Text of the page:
The Atlantic opens up its archives and stumbles across a November, 1891 profile of Leo Tolstoy that foreshadows his death.
On August 1st, 1914, Germany declared war on Russia. Also, Franz Kafka went swimming. Moreover, the Metamorphosis author mentioned both events in his diary, writing simply and strangely that "Germany has declared war on Russia — went swimming in the afternoon." Was this odd phrasing intentional or a sign of the author's self-absorption? In an article for Open Letters Monthly, Robert Minto reads all three volumes of Reiner Stach's new biography.
Edmond Caldwell, a longtime Millions commenter and member of the golden age of lit blogging, has passed away. Caldwell was the founder of The Chagall Position and Contra James Wood. Read a tribute to Caldwell by his friends Boyd Nielson and Joseph G. Ramsey at Dispatches, here.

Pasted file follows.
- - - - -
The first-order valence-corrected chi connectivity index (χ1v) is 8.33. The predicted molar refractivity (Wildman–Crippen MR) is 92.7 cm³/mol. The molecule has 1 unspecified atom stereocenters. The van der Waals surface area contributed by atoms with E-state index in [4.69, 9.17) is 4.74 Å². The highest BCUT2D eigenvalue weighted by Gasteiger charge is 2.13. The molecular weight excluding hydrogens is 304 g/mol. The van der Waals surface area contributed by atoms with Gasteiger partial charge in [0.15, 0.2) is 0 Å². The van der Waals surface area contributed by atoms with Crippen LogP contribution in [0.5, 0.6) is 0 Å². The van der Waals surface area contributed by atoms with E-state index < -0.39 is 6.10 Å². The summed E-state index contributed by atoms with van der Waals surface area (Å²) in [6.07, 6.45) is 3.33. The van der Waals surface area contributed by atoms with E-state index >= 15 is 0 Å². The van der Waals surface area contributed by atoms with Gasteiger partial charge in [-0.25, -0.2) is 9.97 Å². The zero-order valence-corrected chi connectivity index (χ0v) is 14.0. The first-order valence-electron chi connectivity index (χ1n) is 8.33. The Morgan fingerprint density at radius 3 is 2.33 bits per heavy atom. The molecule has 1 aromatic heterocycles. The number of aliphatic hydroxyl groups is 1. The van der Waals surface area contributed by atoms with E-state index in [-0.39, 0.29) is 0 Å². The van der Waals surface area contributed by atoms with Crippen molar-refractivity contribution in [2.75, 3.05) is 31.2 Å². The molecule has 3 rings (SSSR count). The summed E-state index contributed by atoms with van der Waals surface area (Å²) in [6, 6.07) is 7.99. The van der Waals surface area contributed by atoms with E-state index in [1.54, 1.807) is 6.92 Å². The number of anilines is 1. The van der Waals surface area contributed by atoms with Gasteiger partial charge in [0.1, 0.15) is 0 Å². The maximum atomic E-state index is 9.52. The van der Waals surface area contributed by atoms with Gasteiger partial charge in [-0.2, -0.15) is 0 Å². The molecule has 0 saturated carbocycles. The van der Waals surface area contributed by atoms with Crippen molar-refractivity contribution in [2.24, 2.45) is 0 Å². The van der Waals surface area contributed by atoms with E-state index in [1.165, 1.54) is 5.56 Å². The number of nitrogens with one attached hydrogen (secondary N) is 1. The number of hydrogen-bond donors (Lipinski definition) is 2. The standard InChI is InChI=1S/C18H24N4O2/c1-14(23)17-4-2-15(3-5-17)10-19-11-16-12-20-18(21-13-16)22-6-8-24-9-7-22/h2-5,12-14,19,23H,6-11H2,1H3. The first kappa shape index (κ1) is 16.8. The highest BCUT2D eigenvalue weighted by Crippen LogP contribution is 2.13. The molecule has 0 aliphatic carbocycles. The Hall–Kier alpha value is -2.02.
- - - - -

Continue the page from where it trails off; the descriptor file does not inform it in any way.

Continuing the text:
Over at The New York Times, Citizen author Claudia Rankine reviews Teju Cole’s new essay collection. As she puts it, “Cole attempts to untangle the knot of who or what belongs to us and to whom or what do we belong as artists, thinkers and, finally, human beings.” Pair with this Millions interview with Cole.
Hunter S. Thompson was a man whose reputation preceded him. Let's honor his legacy the way he probably would have wanted–by taking a look back at a list of the crimes he committed in the Big Apple. If you don't know anything about Hunter S. Thompson, this job application that he sent to the Vancouver Sun in 1958 should get you started.
Earlier this month, I wrote about Louis Menand’s recent New Yorker piece about The Life of Saul Bellow, a new biography of the Nobel laureate by Zachary Leader. Now, in the LRB, Andrew O’Hagan reads the book. Sample quote: “Bellow’s community was his subject and his subject was his voice.”